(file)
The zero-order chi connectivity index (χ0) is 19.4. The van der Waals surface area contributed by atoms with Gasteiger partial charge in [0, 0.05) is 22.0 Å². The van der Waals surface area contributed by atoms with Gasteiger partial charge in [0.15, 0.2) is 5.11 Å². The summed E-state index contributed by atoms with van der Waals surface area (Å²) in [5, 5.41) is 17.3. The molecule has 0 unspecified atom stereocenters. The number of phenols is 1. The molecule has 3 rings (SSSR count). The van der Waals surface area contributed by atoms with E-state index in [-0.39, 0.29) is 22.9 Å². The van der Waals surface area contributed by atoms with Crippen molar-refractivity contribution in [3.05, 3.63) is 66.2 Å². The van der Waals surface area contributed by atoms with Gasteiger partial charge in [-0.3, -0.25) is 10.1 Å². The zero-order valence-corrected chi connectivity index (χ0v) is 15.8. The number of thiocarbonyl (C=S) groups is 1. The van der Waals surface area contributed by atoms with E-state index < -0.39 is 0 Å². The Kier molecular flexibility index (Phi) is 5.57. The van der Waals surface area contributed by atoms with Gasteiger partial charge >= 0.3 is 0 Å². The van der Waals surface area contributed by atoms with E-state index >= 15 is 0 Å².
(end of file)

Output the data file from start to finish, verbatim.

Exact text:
The zero-order chi connectivity index (χ0) is 19.4. The van der Waals surface area contributed by atoms with Gasteiger partial charge in [0, 0.05) is 22.0 Å². The van der Waals surface area contributed by atoms with Gasteiger partial charge in [0.15, 0.2) is 5.11 Å². The summed E-state index contributed by atoms with van der Waals surface area (Å²) in [5, 5.41) is 17.3. The molecule has 0 unspecified atom stereocenters. The number of phenols is 1. The molecule has 3 rings (SSSR count). The van der Waals surface area contributed by atoms with E-state index in [-0.39, 0.29) is 22.9 Å². The van der Waals surface area contributed by atoms with Crippen molar-refractivity contribution in [3.05, 3.63) is 66.2 Å². The van der Waals surface area contributed by atoms with Gasteiger partial charge in [-0.3, -0.25) is 10.1 Å². The zero-order valence-corrected chi connectivity index (χ0v) is 15.8. The number of thiocarbonyl (C=S) groups is 1. The van der Waals surface area contributed by atoms with E-state index < -0.39 is 0 Å². The Kier molecular flexibility index (Phi) is 5.57. The van der Waals surface area contributed by atoms with Gasteiger partial charge >= 0.3 is 0 Å². The van der Waals surface area contributed by atoms with E-state index >= 15 is 0 Å².